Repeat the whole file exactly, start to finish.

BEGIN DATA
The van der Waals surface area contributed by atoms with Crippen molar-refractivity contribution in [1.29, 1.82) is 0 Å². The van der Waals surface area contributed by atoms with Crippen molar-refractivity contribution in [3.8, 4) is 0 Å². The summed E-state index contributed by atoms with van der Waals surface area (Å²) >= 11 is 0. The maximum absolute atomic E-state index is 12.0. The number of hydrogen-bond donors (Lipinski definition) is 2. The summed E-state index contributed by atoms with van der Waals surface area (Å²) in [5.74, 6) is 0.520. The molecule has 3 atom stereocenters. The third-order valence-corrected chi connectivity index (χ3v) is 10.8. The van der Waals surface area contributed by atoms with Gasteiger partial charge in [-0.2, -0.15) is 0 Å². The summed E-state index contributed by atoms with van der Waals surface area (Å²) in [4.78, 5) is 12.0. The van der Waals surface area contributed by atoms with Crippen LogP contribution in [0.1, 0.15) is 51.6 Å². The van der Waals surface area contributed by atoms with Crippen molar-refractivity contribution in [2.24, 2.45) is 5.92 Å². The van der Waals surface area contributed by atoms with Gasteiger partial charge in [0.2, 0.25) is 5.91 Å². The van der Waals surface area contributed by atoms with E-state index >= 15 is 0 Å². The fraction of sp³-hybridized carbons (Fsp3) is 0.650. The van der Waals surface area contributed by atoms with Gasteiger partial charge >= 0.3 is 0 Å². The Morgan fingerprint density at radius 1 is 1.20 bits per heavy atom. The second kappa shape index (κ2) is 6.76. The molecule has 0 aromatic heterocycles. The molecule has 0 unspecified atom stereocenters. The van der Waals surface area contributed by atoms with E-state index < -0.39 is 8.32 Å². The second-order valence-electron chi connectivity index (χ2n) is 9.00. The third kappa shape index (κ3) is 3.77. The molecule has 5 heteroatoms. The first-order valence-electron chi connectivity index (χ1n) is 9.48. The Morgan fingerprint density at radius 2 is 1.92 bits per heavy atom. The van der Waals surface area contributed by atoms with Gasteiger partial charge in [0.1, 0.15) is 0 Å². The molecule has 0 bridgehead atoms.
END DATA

The van der Waals surface area contributed by atoms with Crippen molar-refractivity contribution in [1.29, 1.82) is 0 Å². The van der Waals surface area contributed by atoms with Crippen molar-refractivity contribution in [3.8, 4) is 0 Å². The summed E-state index contributed by atoms with van der Waals surface area (Å²) >= 11 is 0. The maximum absolute atomic E-state index is 12.0. The number of hydrogen-bond donors (Lipinski definition) is 2. The summed E-state index contributed by atoms with van der Waals surface area (Å²) in [5.74, 6) is 0.520. The molecule has 3 atom stereocenters. The third-order valence-corrected chi connectivity index (χ3v) is 10.8. The van der Waals surface area contributed by atoms with Gasteiger partial charge in [-0.2, -0.15) is 0 Å². The summed E-state index contributed by atoms with van der Waals surface area (Å²) in [4.78, 5) is 12.0. The van der Waals surface area contributed by atoms with Crippen LogP contribution in [0.1, 0.15) is 51.6 Å². The van der Waals surface area contributed by atoms with Crippen molar-refractivity contribution in [2.24, 2.45) is 5.92 Å². The van der Waals surface area contributed by atoms with Gasteiger partial charge in [0.2, 0.25) is 5.91 Å². The van der Waals surface area contributed by atoms with E-state index >= 15 is 0 Å². The fraction of sp³-hybridized carbons (Fsp3) is 0.650. The van der Waals surface area contributed by atoms with Gasteiger partial charge >= 0.3 is 0 Å². The Morgan fingerprint density at radius 1 is 1.20 bits per heavy atom. The second kappa shape index (κ2) is 6.76. The molecule has 0 aromatic heterocycles. The molecule has 0 unspecified atom stereocenters. The van der Waals surface area contributed by atoms with E-state index < -0.39 is 8.32 Å². The second-order valence-electron chi connectivity index (χ2n) is 9.00. The third kappa shape index (κ3) is 3.77. The molecule has 5 heteroatoms. The first-order valence-electron chi connectivity index (χ1n) is 9.48. The Morgan fingerprint density at radius 2 is 1.92 bits per heavy atom. The van der Waals surface area contributed by atoms with Gasteiger partial charge in [0.1, 0.15) is 0 Å². The molecule has 0 bridgehead atoms.